If you’ve been following the news, you might be thinking that the COVID-19 pandemic is beginning to wane in the U.S. While some states have seen deaths decline and new infections slow, health officials are urging caution and suggesting we use our best judgment as we start to reopen our economy.
Despite the risk, we can understand why some parts of the country are eager to end the lockdown and open up business. The unemployment rate is nearly 15% across America, which is the highest since the Great Depression of the 1930s. Tap or click here to see which companies are still hiring in spite of the pandemic.
Ultimately, not every state has been impacted by COVID-19 the same way, which is why staggered reopenings are happening at different times. Whether or not a state is ready to reopen depends on several critical factors. These three maps will show you if your state is ready to reopen, and if it is already, what risks may be in store for citizens.
National trends give us a clue towards the future
When you hear the word “map,” you might think of a geographical or political map showing locations and places. This data-centric map from healthdata.org, however, plots out what the future of the COVID-19 pandemic may look like.
In the chart above, you can see the rationale behind states pushing to reopen: declining deaths per day. This is a good sign, and the fact that it’s happening nationally means that our curve-flattening efforts have been effective thus far. Tap or click here to see why you should continue to stay home as much as possible.
But, scroll a bit further below and you’ll see a number that has not declined: total case fatalities. This number will continue to go up until deaths stop occurring from the disease. Beyond this, you’ll also see charts that show resource availability throughout the country, which includes hospital beds, ventilators and ICU space.
Total cases and hotspots state-by-state
If you’re looking for data as it relates to your home state, this hotspot map from the “New York Times” has you covered. Not only can you see where specific hotspots are in the country, but you can also zoom in closer to see how your local counties are being affected by the spread of the virus.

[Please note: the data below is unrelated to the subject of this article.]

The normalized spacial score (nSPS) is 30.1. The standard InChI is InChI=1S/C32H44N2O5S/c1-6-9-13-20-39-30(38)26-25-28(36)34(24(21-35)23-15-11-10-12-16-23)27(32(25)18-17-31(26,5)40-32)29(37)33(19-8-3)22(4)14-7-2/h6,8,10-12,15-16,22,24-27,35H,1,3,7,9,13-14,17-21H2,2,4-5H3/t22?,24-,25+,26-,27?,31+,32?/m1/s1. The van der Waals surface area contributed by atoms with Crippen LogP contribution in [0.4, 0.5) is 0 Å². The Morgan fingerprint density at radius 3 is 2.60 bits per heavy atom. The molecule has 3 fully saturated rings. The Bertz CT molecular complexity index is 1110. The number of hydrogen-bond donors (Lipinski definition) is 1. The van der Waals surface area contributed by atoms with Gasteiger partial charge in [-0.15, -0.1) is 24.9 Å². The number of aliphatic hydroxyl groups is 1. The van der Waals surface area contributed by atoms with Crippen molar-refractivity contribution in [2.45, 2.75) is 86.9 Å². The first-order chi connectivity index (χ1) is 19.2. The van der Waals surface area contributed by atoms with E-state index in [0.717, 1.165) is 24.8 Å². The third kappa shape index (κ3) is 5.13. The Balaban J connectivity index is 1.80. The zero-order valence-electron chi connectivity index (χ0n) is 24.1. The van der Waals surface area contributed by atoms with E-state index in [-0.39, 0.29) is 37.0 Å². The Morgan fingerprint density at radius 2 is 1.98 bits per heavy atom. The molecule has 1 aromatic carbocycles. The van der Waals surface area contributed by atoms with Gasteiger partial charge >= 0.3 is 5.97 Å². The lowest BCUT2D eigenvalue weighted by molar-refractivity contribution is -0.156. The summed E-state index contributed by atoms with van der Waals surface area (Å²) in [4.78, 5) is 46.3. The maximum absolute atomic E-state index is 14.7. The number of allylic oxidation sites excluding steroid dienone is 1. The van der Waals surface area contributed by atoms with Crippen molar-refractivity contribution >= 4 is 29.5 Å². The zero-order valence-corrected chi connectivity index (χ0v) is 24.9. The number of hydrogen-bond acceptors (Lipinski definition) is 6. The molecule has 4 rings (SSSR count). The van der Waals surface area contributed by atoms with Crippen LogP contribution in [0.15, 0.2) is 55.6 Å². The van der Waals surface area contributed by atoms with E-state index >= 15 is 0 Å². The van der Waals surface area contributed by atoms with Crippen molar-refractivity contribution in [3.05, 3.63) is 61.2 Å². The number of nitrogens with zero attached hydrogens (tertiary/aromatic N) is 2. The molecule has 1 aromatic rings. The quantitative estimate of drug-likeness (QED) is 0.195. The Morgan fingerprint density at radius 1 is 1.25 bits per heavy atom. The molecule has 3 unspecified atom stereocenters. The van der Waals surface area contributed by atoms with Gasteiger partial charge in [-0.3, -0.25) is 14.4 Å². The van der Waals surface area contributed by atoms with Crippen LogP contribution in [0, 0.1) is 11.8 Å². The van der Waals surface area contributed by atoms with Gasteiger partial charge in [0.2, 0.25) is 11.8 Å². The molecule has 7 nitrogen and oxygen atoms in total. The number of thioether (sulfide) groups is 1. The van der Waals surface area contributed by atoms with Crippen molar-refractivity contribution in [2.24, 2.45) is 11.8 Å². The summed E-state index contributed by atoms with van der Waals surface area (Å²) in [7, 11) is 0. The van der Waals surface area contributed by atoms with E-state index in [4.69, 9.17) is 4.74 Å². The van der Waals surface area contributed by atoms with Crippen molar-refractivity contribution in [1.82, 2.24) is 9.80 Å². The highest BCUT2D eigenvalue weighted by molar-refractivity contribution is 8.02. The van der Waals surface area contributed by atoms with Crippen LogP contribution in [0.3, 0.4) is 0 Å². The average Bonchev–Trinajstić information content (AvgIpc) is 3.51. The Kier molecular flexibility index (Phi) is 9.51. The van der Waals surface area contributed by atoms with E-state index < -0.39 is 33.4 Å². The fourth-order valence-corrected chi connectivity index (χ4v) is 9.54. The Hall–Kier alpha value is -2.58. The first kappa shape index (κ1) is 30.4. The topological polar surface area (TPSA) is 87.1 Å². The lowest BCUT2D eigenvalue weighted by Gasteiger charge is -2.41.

In addition to total cases, you can also break down fatality totals and per capita cases, which shows you how each state is affected proportionally. If your state is one of the biggest hotspots like New Jersy or Maryland, you might want to hold off from visiting crowded retail outlets (if the state even reopens soon, that is).
COVIDActNow‘s map was created with the help of Stanford and Georgetown University and shows the specific risk factors faced by each state as it reopens. Based on available data like declining death or case rates, each state is assigned a color that shows whether or not they’re in danger of a second wave should it reopen prematurely.
Comparing data between states like Montana and Arizona, you’ll see that Montana is given a green for “Go.” This is because Montana is not only sparsely populated, testing is widespread and active cases are on the decline. Arizona, on the other hand, shows a stark increase in cases while testing is less available than it is in Montana.
Weighing the risks of both states, you’ll see Arizona is in much worse shape to reopen than Montana. However, Arizona’s available ICU beds do appear to be able to support a surge in new hospitalizations. Unlike other high-risk states, this may prove to its advantage.
As you can see, all of these data points are weighed in tandem to determine the risk faced by each state. Because geography and population density vary widely between the different regions of our country, there is likely no one-size-fits-all solution.
But if state governments choose to take a different course of action, this map can help you decide whether or not its worth breaking social distancing or leaving your home for all but essential trips. Tap or click here to see surefire ways to prevent yourself from catching COVID-19.
The information contained in this article is for educational and informational purposes only and is not intended as health or medical advice. Always consult a physician or other qualified health provider regarding any questions you may have regarding a medical condition, advice, or health objectives.